Anyone earning between $37,000 and $126,000 a year will receive some benefit, with people earning between $48,001 and $90,000 to receive the full offset of $1,080.

Low and middle income tax offset

Taxable incomeOffset
$37,000 or less$255
Between $37,001 and $48,000$255 plus 7.5 cents for every dollar above $37,000, up to a maximum of $1,080
Between $48,001 and $90,000$1,080
Between $90,001 and $126,000$1,080 minus 3 cents for every dollar of the amount above $90,000

Source: ATO

Job creation and training

With companies warning of labour shortages while the nation’s borders are closed, the Government has been under pressure to do more to help unemployed Australians back into work.

So, the focus in this Budget is squarely on skills training with $6.4 billion on offer to increase workforce participation and help boost economic growth.

This includes a 12-month extension to the Government’s JobTrainer program to December 2022 and an additional 163,000 places. The Treasurer also announced funding of $2.7 billion for 170,000 new apprenticeships.

Job creation is also at the heart of an extra $15.2 billion in road and rail infrastructure projects, expected to create 30,000 jobs. This is on top of the existing 10-year $110 billion infrastructure spend announced previously.

Looking ahead

With an election due by May 21 next year, this is as much an election Budget as a COVID-recovery one. Although another Budget could be squeezed in before an election, it would have to be brought forward from the normal time.

The Government will be hoping that it has done enough to provide funds where they are needed most to continue the job of economic recovery.

If you have any questions about any of the Budget measures and how you might take advantage of them, don’t hesitate to contact us on 03 5120 1400.

Information in this article has been sourced from the Budget Speech 2021-22 and Federal Budget support documents.

It is important to note that the policies outlined in this publication are yet to be passed as legislation and therefore may be subject to change.

https://tradingeconomics.com/commodities (viewed 11/5/2021)

ii https://www.health.gov.au/ministers/the-hon-greg-hunt-mp/media/354-million-to-support-the-health-and-wellbeing-of-australias-women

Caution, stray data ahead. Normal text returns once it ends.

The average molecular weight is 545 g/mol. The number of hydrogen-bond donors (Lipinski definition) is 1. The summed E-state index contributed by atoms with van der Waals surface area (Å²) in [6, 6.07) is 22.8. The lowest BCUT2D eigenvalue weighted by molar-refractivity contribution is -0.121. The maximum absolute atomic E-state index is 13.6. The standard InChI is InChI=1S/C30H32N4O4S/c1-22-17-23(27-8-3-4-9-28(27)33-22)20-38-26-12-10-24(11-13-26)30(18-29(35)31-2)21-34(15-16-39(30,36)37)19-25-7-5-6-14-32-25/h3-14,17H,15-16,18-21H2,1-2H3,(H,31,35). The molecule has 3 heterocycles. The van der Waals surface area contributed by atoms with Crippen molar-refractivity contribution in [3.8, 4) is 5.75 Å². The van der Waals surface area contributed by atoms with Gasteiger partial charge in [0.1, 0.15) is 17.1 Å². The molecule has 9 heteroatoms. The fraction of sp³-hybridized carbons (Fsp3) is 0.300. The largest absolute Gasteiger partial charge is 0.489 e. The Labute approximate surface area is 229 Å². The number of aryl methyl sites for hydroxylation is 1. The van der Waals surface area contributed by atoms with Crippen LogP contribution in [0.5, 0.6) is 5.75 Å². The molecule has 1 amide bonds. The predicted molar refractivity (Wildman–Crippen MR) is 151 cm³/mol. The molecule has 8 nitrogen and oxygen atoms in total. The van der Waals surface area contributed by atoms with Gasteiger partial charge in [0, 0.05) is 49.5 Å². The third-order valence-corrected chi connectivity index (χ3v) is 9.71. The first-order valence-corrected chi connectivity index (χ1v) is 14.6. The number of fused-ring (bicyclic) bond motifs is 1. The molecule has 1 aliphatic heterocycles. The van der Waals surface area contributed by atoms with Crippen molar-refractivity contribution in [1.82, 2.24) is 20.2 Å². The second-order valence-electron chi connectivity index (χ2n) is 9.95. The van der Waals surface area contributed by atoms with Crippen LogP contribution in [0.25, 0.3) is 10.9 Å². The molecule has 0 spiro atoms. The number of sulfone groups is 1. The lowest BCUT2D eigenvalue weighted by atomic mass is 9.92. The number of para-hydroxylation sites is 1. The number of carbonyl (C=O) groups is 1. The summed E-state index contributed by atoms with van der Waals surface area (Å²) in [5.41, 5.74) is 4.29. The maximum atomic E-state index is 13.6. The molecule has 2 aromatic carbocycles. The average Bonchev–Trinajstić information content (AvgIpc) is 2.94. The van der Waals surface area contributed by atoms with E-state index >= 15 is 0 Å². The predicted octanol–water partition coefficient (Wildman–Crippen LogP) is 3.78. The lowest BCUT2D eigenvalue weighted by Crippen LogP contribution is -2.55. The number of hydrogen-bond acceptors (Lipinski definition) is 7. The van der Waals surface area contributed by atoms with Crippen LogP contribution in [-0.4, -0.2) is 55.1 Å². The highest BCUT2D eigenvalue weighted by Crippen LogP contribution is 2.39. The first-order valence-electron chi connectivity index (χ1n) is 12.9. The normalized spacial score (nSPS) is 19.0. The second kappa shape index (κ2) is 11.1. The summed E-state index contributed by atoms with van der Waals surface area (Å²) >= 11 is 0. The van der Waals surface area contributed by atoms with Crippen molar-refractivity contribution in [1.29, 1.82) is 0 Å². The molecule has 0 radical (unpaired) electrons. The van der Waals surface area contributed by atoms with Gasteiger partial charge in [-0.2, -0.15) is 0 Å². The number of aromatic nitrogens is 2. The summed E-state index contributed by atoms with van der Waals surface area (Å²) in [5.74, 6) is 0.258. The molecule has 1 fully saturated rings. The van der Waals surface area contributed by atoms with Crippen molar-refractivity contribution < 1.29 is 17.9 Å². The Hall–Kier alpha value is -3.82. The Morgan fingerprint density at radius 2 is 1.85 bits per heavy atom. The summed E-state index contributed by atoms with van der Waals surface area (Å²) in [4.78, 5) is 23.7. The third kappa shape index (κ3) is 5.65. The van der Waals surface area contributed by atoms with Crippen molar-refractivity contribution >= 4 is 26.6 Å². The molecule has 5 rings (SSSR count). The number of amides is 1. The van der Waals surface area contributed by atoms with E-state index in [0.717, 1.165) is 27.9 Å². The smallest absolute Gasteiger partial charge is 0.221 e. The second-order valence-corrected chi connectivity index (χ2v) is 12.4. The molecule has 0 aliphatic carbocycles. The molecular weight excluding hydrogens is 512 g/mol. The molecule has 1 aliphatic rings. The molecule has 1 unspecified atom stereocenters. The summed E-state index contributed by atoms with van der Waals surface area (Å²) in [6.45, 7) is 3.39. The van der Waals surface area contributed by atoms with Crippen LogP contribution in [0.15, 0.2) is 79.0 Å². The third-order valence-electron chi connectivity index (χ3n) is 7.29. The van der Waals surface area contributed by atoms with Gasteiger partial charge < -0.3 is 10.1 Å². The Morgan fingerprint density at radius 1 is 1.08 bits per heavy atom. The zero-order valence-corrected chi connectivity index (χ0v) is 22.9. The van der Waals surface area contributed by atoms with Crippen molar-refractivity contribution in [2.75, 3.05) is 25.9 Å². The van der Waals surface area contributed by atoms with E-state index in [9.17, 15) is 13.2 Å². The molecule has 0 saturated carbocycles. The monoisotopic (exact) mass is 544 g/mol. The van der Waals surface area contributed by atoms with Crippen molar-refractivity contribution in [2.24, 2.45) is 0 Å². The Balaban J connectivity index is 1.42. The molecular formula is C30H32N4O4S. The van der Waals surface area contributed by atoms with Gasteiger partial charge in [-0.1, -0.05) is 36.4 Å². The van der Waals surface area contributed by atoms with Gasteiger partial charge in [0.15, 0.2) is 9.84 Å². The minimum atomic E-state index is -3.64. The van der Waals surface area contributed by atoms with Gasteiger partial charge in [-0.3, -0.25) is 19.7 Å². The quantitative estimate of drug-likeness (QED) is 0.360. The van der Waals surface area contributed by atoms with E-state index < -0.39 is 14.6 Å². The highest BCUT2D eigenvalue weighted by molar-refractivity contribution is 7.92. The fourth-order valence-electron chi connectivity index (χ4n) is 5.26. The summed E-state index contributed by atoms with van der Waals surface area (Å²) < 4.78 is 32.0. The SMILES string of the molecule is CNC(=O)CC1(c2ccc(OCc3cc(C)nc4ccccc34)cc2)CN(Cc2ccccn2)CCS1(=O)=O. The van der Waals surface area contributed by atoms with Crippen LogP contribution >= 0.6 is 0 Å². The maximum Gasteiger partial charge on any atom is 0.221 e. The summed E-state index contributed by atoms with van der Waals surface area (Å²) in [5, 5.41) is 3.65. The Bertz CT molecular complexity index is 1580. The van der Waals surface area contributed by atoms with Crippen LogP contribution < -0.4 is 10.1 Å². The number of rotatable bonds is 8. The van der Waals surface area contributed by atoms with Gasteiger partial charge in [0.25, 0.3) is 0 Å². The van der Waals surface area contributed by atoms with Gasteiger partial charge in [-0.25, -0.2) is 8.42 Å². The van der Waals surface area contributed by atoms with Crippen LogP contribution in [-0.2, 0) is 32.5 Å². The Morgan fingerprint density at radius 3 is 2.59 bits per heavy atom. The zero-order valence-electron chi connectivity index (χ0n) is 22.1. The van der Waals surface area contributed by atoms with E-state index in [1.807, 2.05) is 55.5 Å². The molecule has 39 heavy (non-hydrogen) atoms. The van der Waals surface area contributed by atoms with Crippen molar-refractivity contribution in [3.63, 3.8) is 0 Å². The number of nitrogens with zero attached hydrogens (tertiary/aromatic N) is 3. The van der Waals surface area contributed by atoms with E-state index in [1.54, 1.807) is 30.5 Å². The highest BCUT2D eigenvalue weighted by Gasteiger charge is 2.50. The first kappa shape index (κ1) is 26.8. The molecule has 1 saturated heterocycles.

iii https://ministers.treasury.gov.au/ministers/josh-frydenberg-2018/media-releases/making-child-care-more-affordable-and-boosting

iv https://ministers.treasury.gov.au/ministers/josh-frydenberg-2018/media-releases/improving-opportunities-home-ownership

Material contained in this publication is a summary only and is based on information believed to be reliable and received from sources within the market. It is not the intention of RGM Financial Planners Pty Ltd ABN 36 419 582 Australian Financial Services Licence Number 229471, RGM Accountants & Advisors Pty Ltd ABN 69 528 723 510 or RGM Finance Brokers Pty Ltd ABN 81 330 778 236 (RGM) that this publication be used as the primary source of readers’ information but as an adjunct to their own resources and training. No representation is given, warranty made or responsibility taken as to the accuracy, timeliness or completeness of any information or recommendation contained in this publication and RGM and its related bodies corporate will not be liable to the reader in contract or tort (including for negligence) or otherwise for any loss or damage arising as a result of the reader relying on any such information or recommendation (except in so far as any statutory liability cannot be excluded).

Liability limited by a scheme approved under Professional Standards Legislation.


There’s more than one way to Boost your retirement income

After spending their working life building retirement savings, many retirees are often reluctant to eat into their “nest egg” too quickly. This is understandable, given that we are living longer than previous generations and may need to pay for aged care and health costs later in life.